Inflation cooled to the lowest annual rate in two years in May, the Labor Department said on Tuesday.
The Consumer Price Index no, which measures changes in a range of goods and services, rose just 0.1% for the month, down 4% for the year. That 12-month increase was the smallest since March 2021, when inflation began to rise to a 41-year high.
Barring volatile food and energy prices, the picture is not so promising.
So-called core inflation rose 0.4% in the month and was up 5.3% from a year ago, indicating that while price pressures have eased somewhat, consumers are still under fire.
All of those numbers were right in line with Dow Jones consensus estimates.
A 3.6% decline in energy prices helped keep CPI gains in check for the month. Food prices rose only 0.2%.
However, a 0.6% increase in accommodation prices was the largest contributor to the increase in the all-goods or headline CPI reading. Housing-related expenses account for one-third of the index’s weight.
Elsewhere, prices for used vehicles rose 4.4%, while transportation services rose 0.8%, the same as in April.
Despite the expected importance of the Federal Reserve’s decision on interest rates at this week’s meeting, markets showed little reaction to the release. While Treasury yields fell sharply, stock market futures were slightly more positive.
Pricing in the Fed funds market changed significantly, as traders are now pricing in a nearly 100% chance that the central bank will not raise benchmark rates when its meeting ends on Wednesday.
“The encouraging trend in consumer prices will give the Fed some leeway to keep rates unchanged this month, and if the trend continues, the Fed won’t hike for the rest of the year,” said Jeffrey Roche, chief economist at LPL Financial.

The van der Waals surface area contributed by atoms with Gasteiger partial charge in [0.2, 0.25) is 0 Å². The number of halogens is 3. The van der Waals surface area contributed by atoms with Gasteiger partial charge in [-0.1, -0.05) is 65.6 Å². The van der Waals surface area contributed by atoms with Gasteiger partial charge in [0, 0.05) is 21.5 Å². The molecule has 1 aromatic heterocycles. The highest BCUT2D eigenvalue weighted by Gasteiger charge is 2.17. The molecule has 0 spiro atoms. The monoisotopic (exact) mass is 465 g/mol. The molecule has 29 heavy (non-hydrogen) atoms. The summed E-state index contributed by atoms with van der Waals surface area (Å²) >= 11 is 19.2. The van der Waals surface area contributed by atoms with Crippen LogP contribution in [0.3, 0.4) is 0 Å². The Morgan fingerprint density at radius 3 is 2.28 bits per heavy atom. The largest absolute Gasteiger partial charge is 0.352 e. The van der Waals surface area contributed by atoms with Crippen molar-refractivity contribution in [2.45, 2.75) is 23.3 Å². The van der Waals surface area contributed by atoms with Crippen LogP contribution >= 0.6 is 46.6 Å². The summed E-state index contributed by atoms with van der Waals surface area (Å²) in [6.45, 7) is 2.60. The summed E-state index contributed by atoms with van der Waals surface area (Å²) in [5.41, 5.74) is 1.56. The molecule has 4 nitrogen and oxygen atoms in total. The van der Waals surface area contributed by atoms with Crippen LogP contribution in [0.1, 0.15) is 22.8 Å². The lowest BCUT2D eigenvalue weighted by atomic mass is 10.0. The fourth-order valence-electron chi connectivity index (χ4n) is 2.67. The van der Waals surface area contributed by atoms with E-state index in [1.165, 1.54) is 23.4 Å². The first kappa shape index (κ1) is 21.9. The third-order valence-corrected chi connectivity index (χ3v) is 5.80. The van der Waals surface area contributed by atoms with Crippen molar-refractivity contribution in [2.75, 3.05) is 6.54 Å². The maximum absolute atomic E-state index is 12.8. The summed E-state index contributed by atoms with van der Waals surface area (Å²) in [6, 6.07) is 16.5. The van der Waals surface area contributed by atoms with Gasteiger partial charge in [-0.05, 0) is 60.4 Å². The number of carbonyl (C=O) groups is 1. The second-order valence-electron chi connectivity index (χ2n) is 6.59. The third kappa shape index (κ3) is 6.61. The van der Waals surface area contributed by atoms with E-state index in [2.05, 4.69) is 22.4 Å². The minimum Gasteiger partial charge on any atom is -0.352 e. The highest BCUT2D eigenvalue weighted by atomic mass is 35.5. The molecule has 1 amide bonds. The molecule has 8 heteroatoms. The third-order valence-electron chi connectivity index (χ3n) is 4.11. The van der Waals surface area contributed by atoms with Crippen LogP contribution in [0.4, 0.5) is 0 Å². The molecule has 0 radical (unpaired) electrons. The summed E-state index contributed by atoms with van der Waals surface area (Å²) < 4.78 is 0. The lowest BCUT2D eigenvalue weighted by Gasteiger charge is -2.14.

A modest CPI reading was good news for workers. Average hourly earnings adjusted for inflation rose 0.3% in the month, the Bureau of Labor Statistics said. In a separate publication. On a year-on-year basis, real earnings rose 0.2% after running negative for much of inflation that started two years ago.
The Consumer Price Report has a growing discrepancy between core and headline numbers. Indexes for all items generally advance past food and energy levels, but not recently.
The year-over-year discrepancy between the two measures comes from rising gas prices at this time in 2022. Ultimately, pump prices will exceed $5 a gallon, a 19.7% drop in U.S. gasoline prices. Last year, Tuesday’s BLS report showed.
However, food prices increased by 6.7% over last year. Accommodation prices rose 8%, transport services rose 10.2%, although airfares fell 13.4% in the early days of the economic recovery.